One-Way Selection Two-Way Selection Compound (Block of) Statements Multiple Selections: Nested if Comparing if...else Statements with a Series of if Statements C++ Programming: From Problem Analysis to Program Design, Fourth Edition

One-Way Selection The syntax of one-way selection is:
The statement is executed if the value of the expression is true The statement is bypassed if the value is false; program goes to the next statement if is a reserved word C++ Programming: From Problem Analysis to Program Design, Fourth Edition

One-Way Selection (continued)
C++ Programming: From Problem Analysis to Program Design, Fourth Edition

One-Way Selection (continued)
C++ Programming: From Problem Analysis to Program Design, Fourth Edition

One-Way Selection (continued)
C++ Programming: From Problem Analysis to Program Design, Fourth Edition

Two-Way Selection Two-way selection takes the form:
If expression is true, statement1 is executed; otherwise, statement2 is executed statement1 and statement2 are any C++ statements else is a reserved word C++ Programming: From Problem Analysis to Program Design, Fourth Edition

Two-Way Selection (continued)
C++ Programming: From Problem Analysis to Program Design, Fourth Edition

Two-Way Selection (continued)
C++ Programming: From Problem Analysis to Program Design, Fourth Edition

Two-Way Selection (continued)
C++ Programming: From Problem Analysis to Program Design, Fourth Edition

Compound (Block of) Statement
if (age > 18) { cout << "Eligible to vote." << endl; cout << "No longer a minor." << endl; } else cout << "Not eligible to vote." << endl; cout << "Still a minor." << endl; C++ Programming: From Problem Analysis to Program Design, Fourth Edition

if ( (carDoors == 4 ) && (driverAge > 24) )
int carDoors, driverAge ; double premium, monthlyPayment ; if ( (carDoors == 4 ) && (driverAge > 24) ) { premium = ; cout<<“ LOW RISK “ ; } else premium = ; cout <<“HIGH RISK ” ; monthlyPayment = premium / ;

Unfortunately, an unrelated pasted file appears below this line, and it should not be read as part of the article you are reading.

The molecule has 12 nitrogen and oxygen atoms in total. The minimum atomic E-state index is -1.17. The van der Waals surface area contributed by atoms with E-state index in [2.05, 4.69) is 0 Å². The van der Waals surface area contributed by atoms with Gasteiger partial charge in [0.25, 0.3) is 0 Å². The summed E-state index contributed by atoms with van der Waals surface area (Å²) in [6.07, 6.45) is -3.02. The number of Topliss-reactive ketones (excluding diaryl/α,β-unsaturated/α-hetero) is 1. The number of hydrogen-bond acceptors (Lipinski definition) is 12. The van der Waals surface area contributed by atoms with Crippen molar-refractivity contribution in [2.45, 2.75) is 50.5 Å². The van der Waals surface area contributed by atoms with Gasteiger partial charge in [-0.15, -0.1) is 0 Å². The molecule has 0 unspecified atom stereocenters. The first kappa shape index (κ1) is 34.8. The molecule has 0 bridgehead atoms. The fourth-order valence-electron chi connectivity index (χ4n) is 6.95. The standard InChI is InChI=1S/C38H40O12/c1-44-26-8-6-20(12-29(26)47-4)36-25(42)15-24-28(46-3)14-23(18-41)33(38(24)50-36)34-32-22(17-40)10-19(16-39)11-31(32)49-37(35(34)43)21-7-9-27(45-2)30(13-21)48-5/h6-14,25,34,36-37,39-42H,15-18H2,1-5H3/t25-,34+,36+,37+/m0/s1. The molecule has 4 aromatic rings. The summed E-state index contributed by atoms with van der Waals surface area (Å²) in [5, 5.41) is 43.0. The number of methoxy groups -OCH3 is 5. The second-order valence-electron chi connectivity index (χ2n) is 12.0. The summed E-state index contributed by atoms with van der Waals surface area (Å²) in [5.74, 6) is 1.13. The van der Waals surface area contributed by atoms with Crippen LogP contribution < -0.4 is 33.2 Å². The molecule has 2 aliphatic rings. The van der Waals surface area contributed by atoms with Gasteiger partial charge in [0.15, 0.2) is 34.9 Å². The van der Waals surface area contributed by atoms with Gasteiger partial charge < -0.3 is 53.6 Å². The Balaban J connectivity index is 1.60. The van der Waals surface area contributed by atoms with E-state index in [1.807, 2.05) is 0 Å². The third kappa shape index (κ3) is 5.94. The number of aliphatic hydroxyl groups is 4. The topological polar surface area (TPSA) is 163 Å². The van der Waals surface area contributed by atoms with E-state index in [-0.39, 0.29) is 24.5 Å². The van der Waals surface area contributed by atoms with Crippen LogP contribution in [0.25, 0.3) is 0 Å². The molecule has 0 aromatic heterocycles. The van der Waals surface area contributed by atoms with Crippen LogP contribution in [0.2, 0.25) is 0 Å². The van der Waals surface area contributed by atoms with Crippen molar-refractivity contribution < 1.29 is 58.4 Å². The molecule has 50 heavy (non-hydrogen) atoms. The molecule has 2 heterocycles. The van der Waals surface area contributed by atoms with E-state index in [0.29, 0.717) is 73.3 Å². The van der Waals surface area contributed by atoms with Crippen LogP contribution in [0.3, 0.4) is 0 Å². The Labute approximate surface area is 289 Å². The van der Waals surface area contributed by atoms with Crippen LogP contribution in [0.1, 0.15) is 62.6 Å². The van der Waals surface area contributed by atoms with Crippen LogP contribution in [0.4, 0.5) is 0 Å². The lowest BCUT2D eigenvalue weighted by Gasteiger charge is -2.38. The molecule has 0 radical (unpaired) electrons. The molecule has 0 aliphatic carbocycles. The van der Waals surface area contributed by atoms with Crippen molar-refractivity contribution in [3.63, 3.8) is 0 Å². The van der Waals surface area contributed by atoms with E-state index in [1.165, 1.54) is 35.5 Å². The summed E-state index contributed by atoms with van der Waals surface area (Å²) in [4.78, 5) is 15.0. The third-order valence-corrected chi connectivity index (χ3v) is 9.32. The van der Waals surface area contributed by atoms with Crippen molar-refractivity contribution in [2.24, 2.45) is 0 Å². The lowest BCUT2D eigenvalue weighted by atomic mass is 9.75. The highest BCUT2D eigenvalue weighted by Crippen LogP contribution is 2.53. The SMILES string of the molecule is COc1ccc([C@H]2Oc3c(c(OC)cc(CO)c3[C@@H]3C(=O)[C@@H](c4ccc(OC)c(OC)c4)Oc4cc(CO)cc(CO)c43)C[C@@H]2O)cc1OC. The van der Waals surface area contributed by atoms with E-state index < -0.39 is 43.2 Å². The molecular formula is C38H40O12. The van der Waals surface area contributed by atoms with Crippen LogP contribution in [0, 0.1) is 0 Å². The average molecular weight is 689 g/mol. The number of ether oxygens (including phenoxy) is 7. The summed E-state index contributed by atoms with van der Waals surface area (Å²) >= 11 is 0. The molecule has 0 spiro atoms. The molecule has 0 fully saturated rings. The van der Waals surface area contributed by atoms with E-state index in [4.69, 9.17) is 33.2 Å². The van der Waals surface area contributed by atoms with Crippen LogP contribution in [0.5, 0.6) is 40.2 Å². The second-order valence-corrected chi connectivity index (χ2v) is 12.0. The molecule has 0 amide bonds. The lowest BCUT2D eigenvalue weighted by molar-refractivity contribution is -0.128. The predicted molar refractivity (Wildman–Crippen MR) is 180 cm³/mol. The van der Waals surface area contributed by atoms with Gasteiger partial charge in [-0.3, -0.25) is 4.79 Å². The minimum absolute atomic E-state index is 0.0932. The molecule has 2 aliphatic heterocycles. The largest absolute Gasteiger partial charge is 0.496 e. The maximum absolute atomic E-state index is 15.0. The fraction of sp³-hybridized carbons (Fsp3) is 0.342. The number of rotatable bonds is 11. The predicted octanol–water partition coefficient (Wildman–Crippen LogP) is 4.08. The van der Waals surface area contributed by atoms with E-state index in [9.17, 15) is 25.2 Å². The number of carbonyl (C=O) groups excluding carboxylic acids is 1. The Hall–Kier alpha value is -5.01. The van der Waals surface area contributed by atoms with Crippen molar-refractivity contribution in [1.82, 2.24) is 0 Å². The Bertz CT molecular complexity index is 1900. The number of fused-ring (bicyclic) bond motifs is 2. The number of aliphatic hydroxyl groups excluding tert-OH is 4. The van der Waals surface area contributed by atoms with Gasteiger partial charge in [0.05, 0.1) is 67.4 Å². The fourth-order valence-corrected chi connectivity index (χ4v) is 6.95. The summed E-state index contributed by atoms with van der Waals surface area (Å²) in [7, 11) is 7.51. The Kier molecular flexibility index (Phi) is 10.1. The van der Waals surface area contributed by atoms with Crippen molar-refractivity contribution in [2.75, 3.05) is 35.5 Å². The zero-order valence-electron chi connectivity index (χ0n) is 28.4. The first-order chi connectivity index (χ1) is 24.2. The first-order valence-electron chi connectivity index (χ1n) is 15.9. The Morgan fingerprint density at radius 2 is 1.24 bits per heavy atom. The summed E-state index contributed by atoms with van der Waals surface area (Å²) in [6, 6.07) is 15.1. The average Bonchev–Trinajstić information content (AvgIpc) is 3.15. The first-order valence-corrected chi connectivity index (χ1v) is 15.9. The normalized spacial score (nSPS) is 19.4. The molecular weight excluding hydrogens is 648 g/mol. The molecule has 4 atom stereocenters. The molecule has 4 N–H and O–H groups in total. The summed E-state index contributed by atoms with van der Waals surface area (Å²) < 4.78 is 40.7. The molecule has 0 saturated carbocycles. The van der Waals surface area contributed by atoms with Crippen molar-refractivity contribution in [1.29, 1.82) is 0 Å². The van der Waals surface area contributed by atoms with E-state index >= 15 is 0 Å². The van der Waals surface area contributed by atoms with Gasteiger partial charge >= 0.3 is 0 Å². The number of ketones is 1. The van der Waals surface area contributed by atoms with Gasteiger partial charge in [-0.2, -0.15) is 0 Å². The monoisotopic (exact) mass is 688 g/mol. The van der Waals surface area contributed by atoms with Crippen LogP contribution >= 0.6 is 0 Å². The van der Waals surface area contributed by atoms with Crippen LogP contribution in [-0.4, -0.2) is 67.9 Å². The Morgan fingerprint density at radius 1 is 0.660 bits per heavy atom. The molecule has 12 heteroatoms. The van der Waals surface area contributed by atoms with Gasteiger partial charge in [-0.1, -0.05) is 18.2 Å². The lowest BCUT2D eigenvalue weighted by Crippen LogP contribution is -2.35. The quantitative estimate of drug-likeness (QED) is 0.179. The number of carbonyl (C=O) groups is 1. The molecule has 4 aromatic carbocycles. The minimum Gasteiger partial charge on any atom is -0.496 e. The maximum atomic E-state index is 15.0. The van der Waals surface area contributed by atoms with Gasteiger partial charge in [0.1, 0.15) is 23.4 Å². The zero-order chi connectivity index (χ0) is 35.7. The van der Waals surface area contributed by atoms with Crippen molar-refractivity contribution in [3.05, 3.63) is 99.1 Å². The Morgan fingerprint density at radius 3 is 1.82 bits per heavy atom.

What happens if you omit braces?
if ( (carDoors == 4 ) && (driverAge > 24) ) premium = ; cout<< “ LOW RISK “ ; else premium = ; cout<< “ HIGH RISK ” ; monthlyPayment = premium / ; COMPILE ERROR OCCURS. The “if clause” is the single statement following the if.

Braces can only be omitted when each clause is a single statement
if ( lastInitial <= ‘K’ ) volume = 1; else volume = 2; Cout<< “Look it up in volume # %d of the phone book”; cout<< volume ;

If--Else for a mail order
Write a program to calculate the total price of a certain purchase. There is a discount and shipping cost: The discount rate is 25% and the shipping is if purchase is over Otherwise, The discount rate is 15% and the shipping is 5.00 pounds.

What output? and Why? int age; age = 20; if ( age == 16 ) {
cout<< “Did you get driver’s license?” ; }

What output? and Why? int age; age = 30; if ( age < 18 )
cout<< “Do you drive?”; cout<< “Too young to vote”;

What output? and Why? int code; code = 0; if ( ! code )
cout<< “Yesterday”; else cout<<“Tomorrow”;

Example Write a program to ask a student for his grades in 3 exams ( each out of 50 ) , get their total and inform the student whether he passed or failed the course.

Multiple Selections: Nested if
Nesting: one control statement in another An else is associated with the most recent if that has not been paired with an else C++ Programming: From Problem Analysis to Program Design, Fourth Edition

Multiple Selections: Nested if (continued)
C++ Programming: From Problem Analysis to Program Design, Fourth Edition

Comparing if…else Statements with a Series of if Statements
C++ Programming: From Problem Analysis to Program Design, Fourth Edition